I have been lucky enough to have gone to Saturday matinees at the theatre for the last two weekends. I am by no means a theatre critic and whilst it may sound indulgent, both are luxury treats.

The first was the Full Monty, my birthday present to my mum, which meant she’d had a fair wait as her birthday is in January. Mum got married very recently to the lovely Ken, this is our first ‘girls out’ since the wedding, we shop and have some lunch before heading to the Arts theatre. There is a buzz, groups of women, alcohol flowing, chatting, laughing and giddy on what’s to come. The theatre is packed, there is the odd male who is with a partner, looking bewildered at being surrounded by women and slightly not at ease; there are women, young and old, groups of granddaughters, daughters and mums, groups of women out to have fun.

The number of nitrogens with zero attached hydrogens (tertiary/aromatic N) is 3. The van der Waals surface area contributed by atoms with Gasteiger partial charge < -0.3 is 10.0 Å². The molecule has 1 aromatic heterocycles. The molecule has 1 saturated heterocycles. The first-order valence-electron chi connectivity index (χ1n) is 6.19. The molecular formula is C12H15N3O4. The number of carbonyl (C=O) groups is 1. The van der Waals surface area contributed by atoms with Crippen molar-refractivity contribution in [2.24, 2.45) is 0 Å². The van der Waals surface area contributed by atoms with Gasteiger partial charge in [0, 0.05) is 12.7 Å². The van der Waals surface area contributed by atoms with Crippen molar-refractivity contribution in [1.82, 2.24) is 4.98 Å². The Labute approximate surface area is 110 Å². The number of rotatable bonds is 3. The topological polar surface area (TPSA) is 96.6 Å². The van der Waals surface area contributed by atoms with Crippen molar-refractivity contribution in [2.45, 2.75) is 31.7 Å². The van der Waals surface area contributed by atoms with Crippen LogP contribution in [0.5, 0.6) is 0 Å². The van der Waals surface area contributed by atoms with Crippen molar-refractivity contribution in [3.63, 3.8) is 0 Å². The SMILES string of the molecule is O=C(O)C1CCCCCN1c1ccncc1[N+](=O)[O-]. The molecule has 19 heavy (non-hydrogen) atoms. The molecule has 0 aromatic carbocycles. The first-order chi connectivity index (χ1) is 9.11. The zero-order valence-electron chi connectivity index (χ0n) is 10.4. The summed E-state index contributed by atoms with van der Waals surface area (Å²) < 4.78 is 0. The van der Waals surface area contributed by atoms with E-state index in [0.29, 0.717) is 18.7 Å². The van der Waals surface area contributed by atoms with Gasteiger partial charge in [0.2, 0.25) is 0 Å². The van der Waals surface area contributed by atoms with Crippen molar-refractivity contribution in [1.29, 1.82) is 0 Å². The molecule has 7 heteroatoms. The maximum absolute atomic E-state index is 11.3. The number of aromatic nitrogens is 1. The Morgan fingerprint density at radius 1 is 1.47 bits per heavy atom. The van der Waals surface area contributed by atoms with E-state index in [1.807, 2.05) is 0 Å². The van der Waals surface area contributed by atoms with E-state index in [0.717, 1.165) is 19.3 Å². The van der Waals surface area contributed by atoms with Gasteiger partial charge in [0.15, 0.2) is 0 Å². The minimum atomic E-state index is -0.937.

Ultimately it is an uplifting story, despite the harsh reality of unemployment and the stories of the men, they overcome adversity. As it goes, in the stage version, their cocks hang in their natural form in the last scene, us women go wild. There are some bittersweet tender moments in the play, each character has its demons to face and as a group of men they build their own support network which bonds them. I sure as hell wouldn’t go starkers in front of a male audience and I am struck by the bottle it must have taken for a group of unemployed steel workers to do it. It is complete entertainment, we both leave laughing as well as having had a tear or  two, everyone is on a high as they make their way out, fun has been had by all.